I don’t buy it. As the Russian Sports Minister has noted, the arrests are not actually linked to the World Cups in Russia and Qatar. Rather, the charges laid against the FIFA officials stretch back a quarter of a century and also include allegations concerning the 2010 World Cup in South Africa and the 2016 Copa America in the United States. Swiss authorities say that a separate investigation is underway to look at claims that Russia and Qatar won the rights to hold the cup finals in their countries by bribing FIFA officials, but that is a different issue. The vast sums of money involved in professional soccer have sadly corrupted the game at the highest level. That reality, far more than geopolitics, probably lies behind today’s arrests.
This weekend the Canadian Association of Slavists will be holding its annual conference here in Ottawa. You can find the program here. I shall be chairing a panel about the conflict in Donbass on Saturday morning. The speakers are:
Elena Maltseva (University of Windsor): ‘Lost and forgotten: The war through the eyes of the Donbass people’.
Ivan Katchanowski (University of Ottawa): ‘The far right in Ukraine during the Euromaidan and beyond’.
Halyna Mokrushyna (University of Ottawa): ‘Soviet “Dawnbass” or Donbass, a Euro-Ukrainian region? Conceptualization of Donbass in Ukrainian public discourse.’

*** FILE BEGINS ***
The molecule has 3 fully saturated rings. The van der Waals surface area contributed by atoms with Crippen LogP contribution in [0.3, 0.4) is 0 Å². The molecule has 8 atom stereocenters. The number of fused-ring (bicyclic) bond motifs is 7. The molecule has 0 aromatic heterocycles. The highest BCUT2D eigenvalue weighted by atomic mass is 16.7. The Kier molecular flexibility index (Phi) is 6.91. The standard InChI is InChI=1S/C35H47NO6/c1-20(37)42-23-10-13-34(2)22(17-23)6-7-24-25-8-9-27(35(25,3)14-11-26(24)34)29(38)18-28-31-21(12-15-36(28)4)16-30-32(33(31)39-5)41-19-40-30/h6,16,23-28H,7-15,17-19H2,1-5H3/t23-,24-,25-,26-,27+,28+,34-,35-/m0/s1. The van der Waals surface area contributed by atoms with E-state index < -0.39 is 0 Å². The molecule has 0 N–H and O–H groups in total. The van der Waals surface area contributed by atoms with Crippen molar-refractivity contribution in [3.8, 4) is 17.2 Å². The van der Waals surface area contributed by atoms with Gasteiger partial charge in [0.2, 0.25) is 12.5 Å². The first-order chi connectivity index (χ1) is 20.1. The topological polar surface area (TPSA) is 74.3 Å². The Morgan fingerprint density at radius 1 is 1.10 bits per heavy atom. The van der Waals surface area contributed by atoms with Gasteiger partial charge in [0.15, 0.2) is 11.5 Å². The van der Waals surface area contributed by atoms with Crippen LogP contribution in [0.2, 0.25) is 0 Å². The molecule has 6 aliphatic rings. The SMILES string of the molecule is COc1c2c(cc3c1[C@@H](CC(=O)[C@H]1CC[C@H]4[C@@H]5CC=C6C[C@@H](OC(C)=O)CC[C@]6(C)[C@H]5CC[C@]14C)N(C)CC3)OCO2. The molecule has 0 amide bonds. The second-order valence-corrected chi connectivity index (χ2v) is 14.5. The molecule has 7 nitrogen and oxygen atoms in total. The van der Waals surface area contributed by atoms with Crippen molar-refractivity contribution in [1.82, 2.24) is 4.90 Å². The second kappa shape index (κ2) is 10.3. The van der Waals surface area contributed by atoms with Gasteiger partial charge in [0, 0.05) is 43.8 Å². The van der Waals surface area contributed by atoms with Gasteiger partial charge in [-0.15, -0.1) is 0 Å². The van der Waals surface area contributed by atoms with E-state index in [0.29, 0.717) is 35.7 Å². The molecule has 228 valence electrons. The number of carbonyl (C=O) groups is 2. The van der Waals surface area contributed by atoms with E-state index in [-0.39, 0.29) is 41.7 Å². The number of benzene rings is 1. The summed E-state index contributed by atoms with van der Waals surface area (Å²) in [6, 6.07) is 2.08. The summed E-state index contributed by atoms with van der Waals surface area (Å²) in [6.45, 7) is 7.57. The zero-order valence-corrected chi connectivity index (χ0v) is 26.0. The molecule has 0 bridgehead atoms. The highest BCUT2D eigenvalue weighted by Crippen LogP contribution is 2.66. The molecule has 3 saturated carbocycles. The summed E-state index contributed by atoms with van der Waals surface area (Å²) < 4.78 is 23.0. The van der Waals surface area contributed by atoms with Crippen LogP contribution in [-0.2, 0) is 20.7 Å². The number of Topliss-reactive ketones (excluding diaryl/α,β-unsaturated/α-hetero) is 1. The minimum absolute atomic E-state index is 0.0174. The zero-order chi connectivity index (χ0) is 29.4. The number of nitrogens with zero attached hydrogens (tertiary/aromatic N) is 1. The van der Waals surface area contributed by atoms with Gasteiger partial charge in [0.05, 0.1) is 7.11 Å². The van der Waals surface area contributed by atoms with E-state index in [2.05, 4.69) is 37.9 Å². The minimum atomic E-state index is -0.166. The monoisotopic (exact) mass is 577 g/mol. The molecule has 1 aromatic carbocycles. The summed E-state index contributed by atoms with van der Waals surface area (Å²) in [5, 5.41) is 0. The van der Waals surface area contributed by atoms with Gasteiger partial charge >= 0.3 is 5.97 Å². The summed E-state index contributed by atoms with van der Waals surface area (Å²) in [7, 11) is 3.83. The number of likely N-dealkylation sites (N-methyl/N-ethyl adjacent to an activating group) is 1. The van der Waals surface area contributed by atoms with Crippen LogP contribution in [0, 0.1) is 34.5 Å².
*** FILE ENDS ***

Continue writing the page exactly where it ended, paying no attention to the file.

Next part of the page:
The panel should provoke an interesting discussion.
Today’s object is a ‘cup of sorrows’. Its name derives from the tragic events which occurred this week 119 years ago, on Khodynka Field in Moscow on 18 May 1896. In expectation of free food and drink and souvenirs, including commemorative mugs, a crowd of about 500,000 assembled at the field to celebrate the forthcoming coronation of Tsar Nicholas II. Rumours that there was a shortage of freebies and that the mugs contained gold coins set off a stampede, which left over 1,000 Muscovites dead. In light of the disaster, the mugs acquired the title ‘cups of sorrows’. The letters ‘N’ and ‘A’ under the crown on the cup stand for Nicholas and Alexandra.